The Reticent - The Oubliette review



Reviewer:
8.0

9 users:
7.56
Band: The Reticent
Album: The Oubliette
Release date: September 2020


01. His Name Is Henry
02. The Captive
03. The Palliative Breath
04. The Dream
05. The Nightmare
06. The Oubliette
07. ________


Prog's most emotionally gutwrenching one-man band returns with plenty more feels.

I haven't heard any of The Reticent's earlier material, but I am familiar with 2016's On The Eve Of A Goodbye, a highly evocative album centred around the period immediately before and after the suicide of a friend of The Reticent mastermind Chris Hathcock. The album had some of the pitfalls that one might expect to appear in a one-man prog project, with the odd moment or song that could have benefitted from an editor or second creative voice, as well as an occasional overreliance on Opeth influences in its more extreme passages, but it was also full of enchanting prog passages and emotionally resonant vocals, and really maximized the impact and creative possibilities of the concept. The Oubliette is the next album released under The Reticent's name, and tells the story of the protagonist Henry's decline as a result of Alzheimer's disease, heavy subject matter again inspired by life experience of Hathcock. The Reticent's track record for dealing with such serious subject matter was promising, and with The Oubliette they deliver on said promise.

On The Eve Of A Goodbye was a hefty listen, clocking in at 73 minutes; The Oubliette is still long, but runs for a far more manageable 64 minutes. However, whilst my recent review of Oceans Of Slumber's most recent effort highlighted the challenges that maintaining listener interest over a lengthy extreme prog record can pose, The Oubliette is not an album that feels bloated and tiring to listen to; I found it far easier to put in the necessary replays to write this review than I did for Oceans Of Slumber. Part of that comes from the structuring of the record; The Oubliette focuses its more extreme moments for the darker periods of Henry's (based on a relative of Hathcock's) story, such as "The Captive", where Henry believes he is wrongly imprisoned at his nursing home, and "The Nightmare", where he believes he is in Hell. In addition to fitting the subject matter, these extreme songs are positioned in the tracklist in a manner that both flows naturally and provides a varied listening experience.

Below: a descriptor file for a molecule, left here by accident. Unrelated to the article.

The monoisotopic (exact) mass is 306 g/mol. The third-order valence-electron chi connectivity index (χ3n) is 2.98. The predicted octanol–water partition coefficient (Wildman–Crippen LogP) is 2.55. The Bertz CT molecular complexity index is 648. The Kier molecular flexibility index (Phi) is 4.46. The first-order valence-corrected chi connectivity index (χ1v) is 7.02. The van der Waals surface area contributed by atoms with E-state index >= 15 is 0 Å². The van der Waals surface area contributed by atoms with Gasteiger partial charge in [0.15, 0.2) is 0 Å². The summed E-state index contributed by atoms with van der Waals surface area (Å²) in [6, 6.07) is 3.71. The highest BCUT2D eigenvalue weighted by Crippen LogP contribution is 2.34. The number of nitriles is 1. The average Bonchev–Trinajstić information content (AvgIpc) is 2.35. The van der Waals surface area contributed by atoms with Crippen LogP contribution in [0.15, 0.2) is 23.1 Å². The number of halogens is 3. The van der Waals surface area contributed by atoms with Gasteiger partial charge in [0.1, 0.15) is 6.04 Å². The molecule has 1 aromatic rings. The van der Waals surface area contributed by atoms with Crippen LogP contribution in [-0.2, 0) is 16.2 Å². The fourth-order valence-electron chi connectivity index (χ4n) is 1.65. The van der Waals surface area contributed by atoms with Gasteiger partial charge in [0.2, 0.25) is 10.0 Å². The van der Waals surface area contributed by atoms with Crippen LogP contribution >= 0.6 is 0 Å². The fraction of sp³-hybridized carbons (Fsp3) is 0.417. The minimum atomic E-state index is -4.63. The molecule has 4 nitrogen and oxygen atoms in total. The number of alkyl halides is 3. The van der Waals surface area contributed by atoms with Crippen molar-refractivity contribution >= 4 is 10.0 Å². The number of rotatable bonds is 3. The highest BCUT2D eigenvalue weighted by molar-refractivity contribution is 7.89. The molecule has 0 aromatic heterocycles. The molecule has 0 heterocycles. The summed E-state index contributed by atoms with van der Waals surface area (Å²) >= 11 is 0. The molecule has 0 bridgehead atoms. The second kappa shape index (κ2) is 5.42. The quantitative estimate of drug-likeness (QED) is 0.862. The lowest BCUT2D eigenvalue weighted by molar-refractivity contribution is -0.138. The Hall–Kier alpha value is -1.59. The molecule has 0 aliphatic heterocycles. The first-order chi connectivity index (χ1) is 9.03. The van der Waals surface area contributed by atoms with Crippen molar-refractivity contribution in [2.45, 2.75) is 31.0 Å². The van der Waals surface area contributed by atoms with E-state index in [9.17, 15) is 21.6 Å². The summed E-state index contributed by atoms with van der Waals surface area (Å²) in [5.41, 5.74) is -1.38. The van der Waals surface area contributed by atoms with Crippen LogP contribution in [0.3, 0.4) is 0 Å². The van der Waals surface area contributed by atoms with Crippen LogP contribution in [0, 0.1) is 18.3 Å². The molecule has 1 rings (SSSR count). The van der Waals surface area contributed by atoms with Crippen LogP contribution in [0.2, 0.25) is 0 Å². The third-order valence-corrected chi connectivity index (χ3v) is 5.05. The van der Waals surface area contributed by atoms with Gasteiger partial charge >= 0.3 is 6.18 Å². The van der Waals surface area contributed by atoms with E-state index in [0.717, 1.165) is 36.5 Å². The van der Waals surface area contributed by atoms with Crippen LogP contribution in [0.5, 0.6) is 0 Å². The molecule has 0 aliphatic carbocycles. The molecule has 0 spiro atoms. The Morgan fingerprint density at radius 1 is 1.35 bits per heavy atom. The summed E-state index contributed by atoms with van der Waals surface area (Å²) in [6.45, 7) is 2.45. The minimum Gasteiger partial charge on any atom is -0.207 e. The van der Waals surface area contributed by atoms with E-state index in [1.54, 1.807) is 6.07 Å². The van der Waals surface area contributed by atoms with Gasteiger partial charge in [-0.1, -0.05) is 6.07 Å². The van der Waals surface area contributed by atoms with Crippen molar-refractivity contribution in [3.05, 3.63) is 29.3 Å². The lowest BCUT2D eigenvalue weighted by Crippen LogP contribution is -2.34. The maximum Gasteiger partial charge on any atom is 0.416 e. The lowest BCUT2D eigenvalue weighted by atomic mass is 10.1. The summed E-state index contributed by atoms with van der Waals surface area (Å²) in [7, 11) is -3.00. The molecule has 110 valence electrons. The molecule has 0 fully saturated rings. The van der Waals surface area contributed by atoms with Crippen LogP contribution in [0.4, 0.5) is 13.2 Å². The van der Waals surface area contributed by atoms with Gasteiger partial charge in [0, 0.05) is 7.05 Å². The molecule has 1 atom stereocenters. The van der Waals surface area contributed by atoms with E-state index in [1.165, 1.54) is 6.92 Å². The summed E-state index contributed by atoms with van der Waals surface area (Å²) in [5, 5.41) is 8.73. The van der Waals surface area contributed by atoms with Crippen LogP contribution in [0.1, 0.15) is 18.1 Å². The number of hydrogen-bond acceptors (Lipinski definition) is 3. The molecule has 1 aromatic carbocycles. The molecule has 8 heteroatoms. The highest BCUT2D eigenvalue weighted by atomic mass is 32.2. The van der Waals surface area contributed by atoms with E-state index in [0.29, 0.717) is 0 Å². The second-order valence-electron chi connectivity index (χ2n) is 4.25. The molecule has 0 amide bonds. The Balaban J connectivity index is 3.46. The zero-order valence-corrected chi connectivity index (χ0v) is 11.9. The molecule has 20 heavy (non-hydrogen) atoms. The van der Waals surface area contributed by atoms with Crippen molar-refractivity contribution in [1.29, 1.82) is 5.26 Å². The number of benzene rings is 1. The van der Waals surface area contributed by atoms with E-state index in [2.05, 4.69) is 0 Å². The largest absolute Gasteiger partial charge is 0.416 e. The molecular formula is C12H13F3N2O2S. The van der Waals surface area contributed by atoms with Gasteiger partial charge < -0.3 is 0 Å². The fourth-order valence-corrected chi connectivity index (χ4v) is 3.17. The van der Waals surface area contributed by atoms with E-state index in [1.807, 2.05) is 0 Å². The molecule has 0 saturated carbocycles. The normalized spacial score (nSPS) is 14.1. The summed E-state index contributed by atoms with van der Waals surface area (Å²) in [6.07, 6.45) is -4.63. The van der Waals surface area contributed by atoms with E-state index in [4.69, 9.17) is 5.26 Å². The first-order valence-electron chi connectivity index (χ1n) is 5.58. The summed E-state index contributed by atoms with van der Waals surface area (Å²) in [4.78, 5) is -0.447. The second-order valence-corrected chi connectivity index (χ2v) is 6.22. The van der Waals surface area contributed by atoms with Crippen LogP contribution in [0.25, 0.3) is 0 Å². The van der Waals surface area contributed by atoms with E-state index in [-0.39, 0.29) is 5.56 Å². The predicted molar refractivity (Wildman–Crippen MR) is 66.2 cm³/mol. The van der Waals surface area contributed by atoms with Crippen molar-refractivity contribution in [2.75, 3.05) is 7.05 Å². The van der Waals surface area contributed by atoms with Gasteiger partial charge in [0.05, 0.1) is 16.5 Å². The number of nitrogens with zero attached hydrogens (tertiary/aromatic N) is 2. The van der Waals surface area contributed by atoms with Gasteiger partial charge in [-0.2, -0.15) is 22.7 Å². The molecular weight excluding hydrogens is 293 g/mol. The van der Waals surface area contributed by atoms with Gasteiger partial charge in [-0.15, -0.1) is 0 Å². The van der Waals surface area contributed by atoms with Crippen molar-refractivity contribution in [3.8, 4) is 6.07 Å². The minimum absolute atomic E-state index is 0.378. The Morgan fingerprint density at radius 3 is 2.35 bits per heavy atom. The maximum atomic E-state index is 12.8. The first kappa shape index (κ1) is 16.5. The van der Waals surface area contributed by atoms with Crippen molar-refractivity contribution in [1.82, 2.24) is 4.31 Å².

In between these songs, The Reticent explore a more melodic style of prog, whether ripping out complex, jagged prog-metal riffs ("The Oubliette"), quiet acoustic melancholy ("The Palliative Breath") or serene soundscapes ("The Dream"). Hathcock is similarly adept at pulling off all these sounds, meaning that The Oubliette is both consistently satisfying and also sufficiently varied to keep me hooked. "His Name Is Henry" sees Hathcock display his full vocal range early on, switching from softer crooning, to rapid-fire delivery, then strained soaring and semi-shredded exclamations; this track isn't my favourite on the album (it, along with subsequent song "The Captive", are the ones that venture most obviously into Opeth territory, whilst some of the later tracks feel a bit more unique), but it's an enjoyable scene-setter and throws in the odd curveball (such as the lounge jazz break halfway through) before an intense, tech death-y ending. "The Captive" also has a sprinkle of jazz courtesy of some tenor sax from guest Andrew Lovett, one of several guests on the album, with live guitarist James Nelson also featuring as a lead guitarist on The Oubliette.

The Reticent throw in a few other little surprises in addition to the dabbling in jazz across The Oubliette; "The Captive" opens with unorthodox hand-drum percussion, which is reprised later in the record, whilst the wind ensemble that cameos on "The Nightmare" adds an element of grandeur to this relatively vicious song. However, the album shines brightest in more conventional territory; the stirring harmonized vocals during the climax of the otherwise soft "The Palliative Breath" cut right to core of listeners, whilst the rhythmic riffs and lead guitars during "The Dream" serve as a quality example of how enjoyable complex instrumental prog can be.